When fees no longer matter

It is fairly common, when starting a new project to review the fees with the project team and how they work out by phase and by discipline.  Why do we do that?  It's good to know how many hours the fee equates to in order to pace ourselves and help ensure we make a profit.  After all, we don't want the fee consumed in the Design phases or if the job goes on hold or is cancelled, we don't want to have exceeded the fees we're able to bill for.

And for many projects there is no issue.

Some  common assumptions that may prove incorrect:

  • Fees are sufficient for the project.

RESPONSE:  Not necessarily so.  It is not uncommon for firms to take on new work for a low fee to win a new client in the hope of future work or to keep another firm out of the running.  Clients can create inefficiencies for us or we may manage ourselves poorly. Sometimes firms just need the cash flow for operations.

  • The fee as budgeted by phase is adequate.

RESPONSE:  Again, not necessarily so.  Traditional fee breakdowns by phase are still largely based on how we worked decades ago.  BIM and changing project requirements sometimes require a greater effort up front, early in the design.  When submitting proposals and working through contracts, consider billing a higher percentage for design phases and less for the documenting effort later.

  • Each phase should be profitable by itself and that is an indicator of good PM practices and a healthy job.

RESPONSE: While it may serve a goal for the team, the mathematics of fees can be somewhat arbitrary when applied to the realities of design and project management.

Photo by  Oli Dale  on  Unsplash

Photo by Oli Dale on Unsplash

There are many reasons why there may not be enough fee to support the effort and hours needed to get the work done properly.  In those situations, what options do we have?  We can continue to work on the project but put the additional hours on other projects and initiatives or just not report them (i.e., work overtime).  We might defer aspects of work from one phase until later, when the fees allows more time or shift work to use less experienced / lower cost staff.  Another approach is to reduce the "deliverables" we produce and hope we can get by.  We can also do the work regardless, anticipating the client will make project changes we can bill for later and perhaps make up some of the difference.  Perhaps the most difficult, is to shift fees around the disciplines or ask the client for more money.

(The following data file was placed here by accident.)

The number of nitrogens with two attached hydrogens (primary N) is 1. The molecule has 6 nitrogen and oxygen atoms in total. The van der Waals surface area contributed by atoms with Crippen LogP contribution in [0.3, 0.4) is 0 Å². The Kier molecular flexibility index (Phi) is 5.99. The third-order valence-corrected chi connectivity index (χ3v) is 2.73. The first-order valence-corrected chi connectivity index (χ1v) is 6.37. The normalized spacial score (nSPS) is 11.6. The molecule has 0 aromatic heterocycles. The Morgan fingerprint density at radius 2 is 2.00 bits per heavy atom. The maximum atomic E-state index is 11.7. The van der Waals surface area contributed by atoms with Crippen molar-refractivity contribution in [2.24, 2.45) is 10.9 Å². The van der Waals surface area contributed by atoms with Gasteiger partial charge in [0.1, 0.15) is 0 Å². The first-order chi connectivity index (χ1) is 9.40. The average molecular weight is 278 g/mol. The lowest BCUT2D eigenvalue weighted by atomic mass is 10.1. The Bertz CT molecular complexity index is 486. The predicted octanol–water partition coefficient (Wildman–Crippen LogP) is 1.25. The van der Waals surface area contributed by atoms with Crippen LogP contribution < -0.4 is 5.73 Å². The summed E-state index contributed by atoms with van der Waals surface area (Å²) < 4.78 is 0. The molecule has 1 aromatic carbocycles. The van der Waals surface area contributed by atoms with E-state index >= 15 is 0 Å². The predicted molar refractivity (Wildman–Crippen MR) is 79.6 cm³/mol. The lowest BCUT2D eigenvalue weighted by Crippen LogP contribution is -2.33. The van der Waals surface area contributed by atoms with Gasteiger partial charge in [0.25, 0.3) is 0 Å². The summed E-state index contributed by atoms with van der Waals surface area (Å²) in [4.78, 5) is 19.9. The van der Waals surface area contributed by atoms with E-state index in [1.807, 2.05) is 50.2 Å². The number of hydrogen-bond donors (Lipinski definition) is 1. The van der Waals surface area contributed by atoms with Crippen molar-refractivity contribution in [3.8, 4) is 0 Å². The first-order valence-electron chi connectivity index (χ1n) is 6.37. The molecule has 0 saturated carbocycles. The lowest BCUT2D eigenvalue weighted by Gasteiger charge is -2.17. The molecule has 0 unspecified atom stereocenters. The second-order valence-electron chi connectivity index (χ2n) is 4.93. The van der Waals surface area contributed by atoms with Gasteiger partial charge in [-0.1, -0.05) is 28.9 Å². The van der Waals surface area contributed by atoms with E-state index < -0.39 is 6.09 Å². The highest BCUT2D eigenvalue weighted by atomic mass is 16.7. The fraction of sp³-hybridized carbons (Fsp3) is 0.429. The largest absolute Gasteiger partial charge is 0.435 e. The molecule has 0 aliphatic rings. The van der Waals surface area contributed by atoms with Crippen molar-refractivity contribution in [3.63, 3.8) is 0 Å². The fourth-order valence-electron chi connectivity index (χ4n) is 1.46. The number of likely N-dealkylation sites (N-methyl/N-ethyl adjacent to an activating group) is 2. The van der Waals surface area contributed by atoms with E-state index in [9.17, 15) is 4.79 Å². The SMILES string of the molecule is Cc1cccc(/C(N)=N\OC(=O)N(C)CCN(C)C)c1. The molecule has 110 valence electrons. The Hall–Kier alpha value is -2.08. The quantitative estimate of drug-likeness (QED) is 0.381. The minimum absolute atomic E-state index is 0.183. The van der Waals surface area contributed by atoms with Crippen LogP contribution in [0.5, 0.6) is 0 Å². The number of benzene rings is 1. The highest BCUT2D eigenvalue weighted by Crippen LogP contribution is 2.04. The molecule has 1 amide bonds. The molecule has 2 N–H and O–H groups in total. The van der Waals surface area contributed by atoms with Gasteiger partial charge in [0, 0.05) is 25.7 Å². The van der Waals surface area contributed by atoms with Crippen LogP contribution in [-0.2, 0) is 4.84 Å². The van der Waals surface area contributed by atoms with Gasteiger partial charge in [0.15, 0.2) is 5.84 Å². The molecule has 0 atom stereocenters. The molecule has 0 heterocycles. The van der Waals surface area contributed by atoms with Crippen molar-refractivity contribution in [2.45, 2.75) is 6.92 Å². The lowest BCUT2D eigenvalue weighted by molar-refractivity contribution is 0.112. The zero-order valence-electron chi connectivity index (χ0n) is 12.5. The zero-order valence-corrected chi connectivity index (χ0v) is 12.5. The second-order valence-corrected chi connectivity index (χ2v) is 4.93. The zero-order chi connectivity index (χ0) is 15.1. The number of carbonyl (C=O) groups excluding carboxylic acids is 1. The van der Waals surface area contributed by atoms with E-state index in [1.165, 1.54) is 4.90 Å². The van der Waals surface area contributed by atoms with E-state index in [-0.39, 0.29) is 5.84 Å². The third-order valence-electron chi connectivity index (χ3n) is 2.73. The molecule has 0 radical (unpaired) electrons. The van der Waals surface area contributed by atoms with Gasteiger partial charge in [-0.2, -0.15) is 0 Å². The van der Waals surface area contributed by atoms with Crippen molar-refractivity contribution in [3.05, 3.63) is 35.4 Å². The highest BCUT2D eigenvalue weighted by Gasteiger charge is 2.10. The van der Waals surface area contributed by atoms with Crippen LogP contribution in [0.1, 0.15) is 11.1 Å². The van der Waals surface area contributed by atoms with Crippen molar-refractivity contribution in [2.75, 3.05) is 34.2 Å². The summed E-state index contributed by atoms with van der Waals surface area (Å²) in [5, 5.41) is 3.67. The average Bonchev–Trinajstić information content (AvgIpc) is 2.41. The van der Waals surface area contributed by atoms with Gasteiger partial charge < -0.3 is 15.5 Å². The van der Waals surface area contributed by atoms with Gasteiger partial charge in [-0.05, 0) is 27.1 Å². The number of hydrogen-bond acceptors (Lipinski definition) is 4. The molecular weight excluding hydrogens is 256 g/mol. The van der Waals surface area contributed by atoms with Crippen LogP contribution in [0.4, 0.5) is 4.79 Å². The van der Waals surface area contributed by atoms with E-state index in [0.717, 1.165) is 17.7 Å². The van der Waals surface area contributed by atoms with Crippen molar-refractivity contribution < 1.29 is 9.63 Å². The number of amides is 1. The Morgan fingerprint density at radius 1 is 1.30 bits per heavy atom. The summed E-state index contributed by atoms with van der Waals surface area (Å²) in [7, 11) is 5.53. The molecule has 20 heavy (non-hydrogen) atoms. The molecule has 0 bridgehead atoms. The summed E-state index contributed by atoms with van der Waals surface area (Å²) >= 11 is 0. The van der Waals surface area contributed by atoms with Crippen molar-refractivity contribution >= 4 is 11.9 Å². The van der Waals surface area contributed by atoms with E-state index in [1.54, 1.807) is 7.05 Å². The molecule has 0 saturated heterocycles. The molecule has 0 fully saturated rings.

Regardless of staff, time or fee every project must:

  • Address the client’s program

  • Resolve all design issues

  • Meet budget

  • Deliver on schedule

  • Documents that are sufficient for bidding and construction

  • Meet the Standard of Care

Unresolved issues and corner cutting cost more $$ to fix later - and we will have to remedy the problems.

The AIA defines the Standard of Care as follows - "What an architect or engineer can reasonably be expected to do in the similar project in a similar area and circumstance."

…and also -

"The Architect shall perform its services consistent with the professional skill and care ordinarily provided by architects practicing in the same or similar locality under the same or similar circumstances. The Architect shall perform its services as expeditiously as is consistent with such professional skill and care and the orderly progress of the Project."

You'll notice the word "fee" is not in the description.


It can be a challenge to balance the needs of a client and project with the available fees and staff.  However, once a contract is signed, do the fees really matter?  They don't in the sense that we must meet the Standard of Care.  This requires consideration to ensure the progress of the work within a phase in order to advance the design and resolve the connected issues concurrently.  Do not allow problems to accumulate as they will be more costly to resolve later.

This is where it can pay to be inventive.  Many project issues can be addressed in simple, non-traditional ways that get the job done with less effort.  Difficult situations can become great learning opportunities and the catalyst that forces us to think outside the box.  We will talk more about this another time…

Photo by  rawpixel  on  Unsplash

Photo by rawpixel on Unsplash

A number of years ago our firm did a replacement hospital facility for a rural client.  There were issues initially funding the project; the construction budget and design fees were tight, our staffing was minimal.  The project was fast tracked with early packages issued.  The design team was in a stressful situation and in quiet desperation ended up questioning and then modifying how they documented the work by considering what the contractor needed in order to estimate, to prepare shop drawings and finally, to construct.  Their approach worked so well that it became the office standard.  After all, if it worked for a low fee job it could surely work for one with a better fee too.

Moral of the story:  look for the Leanest, smartest way to work that meets the Standard of Care and make it the rule for day-to-day practice.  Adjust as needed for the project's scope of work, building type and client requirements.